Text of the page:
Dollar wins again
A proud owner was demonstrating the pedestrian-avoidance capability of his new Volvo. Unfortunately for the bystanders, a video clip of the event on Youtube makes it look as though he had mistakenly specified the pedestrian-seeking function when ordering the car. Next: the dollar-selling feature that doesn't work.
For a second day on Tuesday the US dollar was the top performer among the major currencies. It did not go far, picking up just half a cent against sterling, but it was enough to restrict the pound to second position with the euro, the Swiss franc and the Swedish krona close behind sharing third place on the podium.
The principle reason for the dollar's advance was a 0.5% rebound in US durable goods orders excluding transportation items. (The overall figure showed a -0.5% fall but that was simply because of strong orders for trains and boat and planes the previous month.) Most of the other US ecostats looked good too, including a faster pace of new home sales and improved consumer confidence. Two Federal Reserve worthies helped things along: Vice-chairman Stanley Fischer expects interest rates to head higher this year and Richmond Fed President does not rule out an increase in June.
The chasing group of currencies was also quite closely-bunched. There was little to choose between the Canadian dollar, the Japanese yen, the antipodean dollars, the Norwegian krone and the South African rand.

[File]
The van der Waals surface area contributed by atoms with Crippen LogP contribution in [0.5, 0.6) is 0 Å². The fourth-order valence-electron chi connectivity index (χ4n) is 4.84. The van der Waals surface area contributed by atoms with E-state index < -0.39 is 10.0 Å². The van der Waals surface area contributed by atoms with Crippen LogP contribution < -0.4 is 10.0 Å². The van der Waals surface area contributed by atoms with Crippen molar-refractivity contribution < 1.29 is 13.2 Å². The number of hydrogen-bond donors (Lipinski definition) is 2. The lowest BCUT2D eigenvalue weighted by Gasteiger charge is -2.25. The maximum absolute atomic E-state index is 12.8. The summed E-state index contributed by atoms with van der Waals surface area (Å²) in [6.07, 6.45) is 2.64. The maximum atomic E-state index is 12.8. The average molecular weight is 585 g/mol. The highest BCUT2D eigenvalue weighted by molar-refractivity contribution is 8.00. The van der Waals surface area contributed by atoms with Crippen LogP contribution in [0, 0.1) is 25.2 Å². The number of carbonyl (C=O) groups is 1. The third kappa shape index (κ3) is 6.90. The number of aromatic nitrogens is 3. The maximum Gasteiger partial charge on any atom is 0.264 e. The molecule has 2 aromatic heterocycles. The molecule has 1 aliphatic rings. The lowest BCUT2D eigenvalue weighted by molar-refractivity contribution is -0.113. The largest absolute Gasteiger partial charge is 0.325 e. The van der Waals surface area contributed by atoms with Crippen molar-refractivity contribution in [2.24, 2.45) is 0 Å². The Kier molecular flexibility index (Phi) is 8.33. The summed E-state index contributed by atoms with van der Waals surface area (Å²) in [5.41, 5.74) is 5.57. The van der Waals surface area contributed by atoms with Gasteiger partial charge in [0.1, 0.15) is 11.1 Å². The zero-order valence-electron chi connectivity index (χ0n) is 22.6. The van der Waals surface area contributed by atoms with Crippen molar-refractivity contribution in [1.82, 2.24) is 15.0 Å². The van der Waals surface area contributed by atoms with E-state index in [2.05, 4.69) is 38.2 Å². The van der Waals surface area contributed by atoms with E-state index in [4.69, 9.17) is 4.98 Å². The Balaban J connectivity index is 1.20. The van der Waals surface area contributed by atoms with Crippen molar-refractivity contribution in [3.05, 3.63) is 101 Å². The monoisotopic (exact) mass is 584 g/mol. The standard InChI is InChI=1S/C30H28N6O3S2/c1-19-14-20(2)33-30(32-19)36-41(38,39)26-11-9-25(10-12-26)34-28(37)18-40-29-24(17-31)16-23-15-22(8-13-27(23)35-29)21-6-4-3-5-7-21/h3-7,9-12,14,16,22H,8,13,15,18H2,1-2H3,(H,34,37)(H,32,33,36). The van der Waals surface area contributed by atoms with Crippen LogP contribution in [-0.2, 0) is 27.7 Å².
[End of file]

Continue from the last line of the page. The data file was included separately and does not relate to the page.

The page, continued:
They all fell by around -0.6% - approximately one and a quarter Canadian cents - against the pound. For the commodity dollars the biggest problem was that US durable goods orders figure: the Aussie, the Loonie and the Kiwi all lost more than half a cent on the news, the assumption being that it would encourage the Fed to move ahead with a tightening of monetary policy.
Sterling earned its silver with the CBI's Distributive Trades Survey, which compares the number of UK retailers reporting higher sales with those reporting declines. "60% said volumes were up on a year ago and 9% said they were down, giving a balance of 51%." It was the second strongest figure in four and a half years, beaten only by December's 61%.
A bit of a struggle
Investors will struggle for inspiration today. There are less than a handful of ecostats on the agenda and one of them, German consumer confidence, has already shown an incremental improvement from 10.1 to 10.2.
All that remains for the London session is French and Swedish consumer confidence and Sweden's balance of trade. Japan's retail sales numbers come out tonight. None of those will have any perceptible impact on the major currencies.
The only thing that might (but probably won't) is the Bank of Canada's interest rate decision and statement, scheduled for announcement at three o'clock. The BoC is fully-expected to keep its Target for the Overnight Rate at 0.75%, where it has been since January. So investors might as well watch the Queen's speech at 11:30.